Silver Spring Networks lights the way for smart cities
By 2017, more than 17 million "smart" streetlights could illuminate cities around the world. Spain's capital city Madrid, for example, just announced a 225,000-light retrofit, one of the biggest projects yet. Huge metropolises such as Boston, Los Angeles and New York have embarked on similar upgrades.
While controlling lighting costs may be the surface-level motivator for these investments, far more is at stake than lower electric bills.
In many cases, energy-efficient streetlights are becoming the de facto host platform for networks capable of hosting a range of smart city applications — anything from better traffic information to environmental monitoring to public safety. And few companies (if any) have a bigger presence than Silver Spring Networks, which already connects more than 20 million devices.
"Together, we are transforming the industry by unlocking exceptional efficiencies, driving record consumer satisfaction levels and improving the sustainability of our communities," said Silver Spring Chairman, President and CEO Scott Lang, when the Redwood City, Calif.-based company reached that milestone in mid-November.
Sure, many of those devices come courtesy of the company's smart grid relationship with utilities such as Duke Energy and Florida Power & Light. Silver Spring actually has five customers monitoring more than 1 million sensors, meters and controls; its FP&L relationship covers 4.5 million gadgets, said C.J. Boguszewski, global commercial director for smart cities and street lighting with Silver Spring.
But the company's increasingly high-profile urban installations include work in Copenhagen, Glasgow and Miami. What's more, Silver Spring is participating in the ambitious pilot project in Paris that aims to reduce public lighting energy consumption by 30 percent over the next decade. (Paris hasn't yet announced its vendor selection, he said.)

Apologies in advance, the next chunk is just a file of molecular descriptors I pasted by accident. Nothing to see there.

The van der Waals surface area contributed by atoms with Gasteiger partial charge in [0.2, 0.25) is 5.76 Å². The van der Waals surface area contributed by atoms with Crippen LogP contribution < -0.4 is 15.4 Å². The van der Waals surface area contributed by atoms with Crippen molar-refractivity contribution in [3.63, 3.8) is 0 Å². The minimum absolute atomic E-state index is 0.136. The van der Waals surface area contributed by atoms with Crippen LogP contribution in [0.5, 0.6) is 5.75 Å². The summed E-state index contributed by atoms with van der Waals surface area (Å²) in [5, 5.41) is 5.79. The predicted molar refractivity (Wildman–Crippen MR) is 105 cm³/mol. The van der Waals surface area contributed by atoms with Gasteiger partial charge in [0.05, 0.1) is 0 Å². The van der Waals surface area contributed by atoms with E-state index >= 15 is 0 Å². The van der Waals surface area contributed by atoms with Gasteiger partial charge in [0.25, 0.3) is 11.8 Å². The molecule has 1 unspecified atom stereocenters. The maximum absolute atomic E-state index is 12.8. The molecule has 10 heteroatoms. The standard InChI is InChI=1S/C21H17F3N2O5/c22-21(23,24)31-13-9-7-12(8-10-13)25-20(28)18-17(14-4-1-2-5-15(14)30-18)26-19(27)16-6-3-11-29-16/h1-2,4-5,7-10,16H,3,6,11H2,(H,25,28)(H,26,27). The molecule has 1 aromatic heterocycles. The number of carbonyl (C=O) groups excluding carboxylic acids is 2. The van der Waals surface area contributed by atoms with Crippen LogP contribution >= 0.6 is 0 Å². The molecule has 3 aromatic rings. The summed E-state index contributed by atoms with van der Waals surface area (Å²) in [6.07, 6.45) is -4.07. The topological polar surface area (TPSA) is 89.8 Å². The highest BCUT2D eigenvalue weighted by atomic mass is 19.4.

"Cities are looking for sustainable ways to compete on a global stage, so we've taken a closer look at things like smart city applications. The usual on ramp is LED upgrades," Boguszewski said.
Silver Spring's project in Glasgow, where its adaptive lighting platform is being used to monitor vehicle, bicycle and pedestrian traffic, offers some insight into the applications made possible through its technology. The Scottish city's streetlights are programmed to automatically brighten and dim depending on ambient light levels as well as how many people are in a given area. The solution, installed by LED Roadway Lighting, includes lights, controls and traffic cameras.
Silver Spring's Glasgow installation didn't just change a bunch of light bulbs. It's a smart system that responds to foot traffic and ambient light. (Credit: Silver Spring Networks)
"They are thinking hard about how to get practical benefits to both citizens and to maintenance teams," Boguszewski said.
Central to Silver Spring's planned 2015 push into additional smart city projects is the next generation of its networking technology and Streetlight.Vision management platform, which the company acquired in mid-2014 to extend its Internet of Things strategy. Among the updates are integrated support for global positioning satellite data, which brings better location awareness; and a migration path for existing systems that use general packet radio service communications services to connect. As of this update, Silver Spring's growing list of smart lighting partners also includes EnLight Energy Efficient Lighting and Lumnex.
You'll also see the company experiment with financing models to help municipalities move forward. In Copenhagen, for example, Silver Spring is responsible for running the network behind its applications and improving reliability. It is paid a "network as a service" fee based on the number of endpoints being managed.
Glasgow's initial smart city applications, on the other hand, are being funded through the Future City Glasgow Demonstrator. The money behind the project comes from the U.K. Technology Strategy Board, which invests in "cutting-edge" technologies that could drive economic growth.